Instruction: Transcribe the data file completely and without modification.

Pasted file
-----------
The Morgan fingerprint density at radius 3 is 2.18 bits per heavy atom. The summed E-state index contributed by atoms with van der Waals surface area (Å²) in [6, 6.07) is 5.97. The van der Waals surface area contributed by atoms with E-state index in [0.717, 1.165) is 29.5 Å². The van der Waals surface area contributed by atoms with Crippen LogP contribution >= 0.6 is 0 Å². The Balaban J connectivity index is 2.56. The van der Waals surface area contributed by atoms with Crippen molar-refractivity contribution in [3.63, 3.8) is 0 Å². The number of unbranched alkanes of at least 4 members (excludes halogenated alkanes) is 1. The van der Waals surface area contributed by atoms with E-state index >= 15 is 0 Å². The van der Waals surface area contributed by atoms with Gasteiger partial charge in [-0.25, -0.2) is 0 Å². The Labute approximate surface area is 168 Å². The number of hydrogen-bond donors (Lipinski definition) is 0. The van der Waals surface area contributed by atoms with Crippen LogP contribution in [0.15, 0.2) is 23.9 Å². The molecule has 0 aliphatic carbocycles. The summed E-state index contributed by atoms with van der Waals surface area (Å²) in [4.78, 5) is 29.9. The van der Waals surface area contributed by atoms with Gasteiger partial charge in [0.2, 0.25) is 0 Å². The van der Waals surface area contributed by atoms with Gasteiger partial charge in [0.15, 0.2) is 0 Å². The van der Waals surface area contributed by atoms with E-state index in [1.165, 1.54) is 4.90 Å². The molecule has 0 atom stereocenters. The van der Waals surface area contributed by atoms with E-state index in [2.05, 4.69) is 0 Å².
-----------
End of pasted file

The Morgan fingerprint density at radius 3 is 2.18 bits per heavy atom. The summed E-state index contributed by atoms with van der Waals surface area (Å²) in [6, 6.07) is 5.97. The van der Waals surface area contributed by atoms with E-state index in [0.717, 1.165) is 29.5 Å². The van der Waals surface area contributed by atoms with Crippen LogP contribution >= 0.6 is 0 Å². The Balaban J connectivity index is 2.56. The van der Waals surface area contributed by atoms with Crippen molar-refractivity contribution in [3.63, 3.8) is 0 Å². The number of unbranched alkanes of at least 4 members (excludes halogenated alkanes) is 1. The van der Waals surface area contributed by atoms with E-state index >= 15 is 0 Å². The van der Waals surface area contributed by atoms with Gasteiger partial charge in [-0.25, -0.2) is 0 Å². The Labute approximate surface area is 168 Å². The number of hydrogen-bond donors (Lipinski definition) is 0. The van der Waals surface area contributed by atoms with Crippen LogP contribution in [0.15, 0.2) is 23.9 Å². The molecule has 0 aliphatic carbocycles. The summed E-state index contributed by atoms with van der Waals surface area (Å²) in [4.78, 5) is 29.9. The van der Waals surface area contributed by atoms with Gasteiger partial charge in [0.2, 0.25) is 0 Å². The van der Waals surface area contributed by atoms with Gasteiger partial charge in [0.15, 0.2) is 0 Å². The van der Waals surface area contributed by atoms with E-state index in [1.165, 1.54) is 4.90 Å². The molecule has 0 atom stereocenters. The van der Waals surface area contributed by atoms with E-state index in [2.05, 4.69) is 0 Å².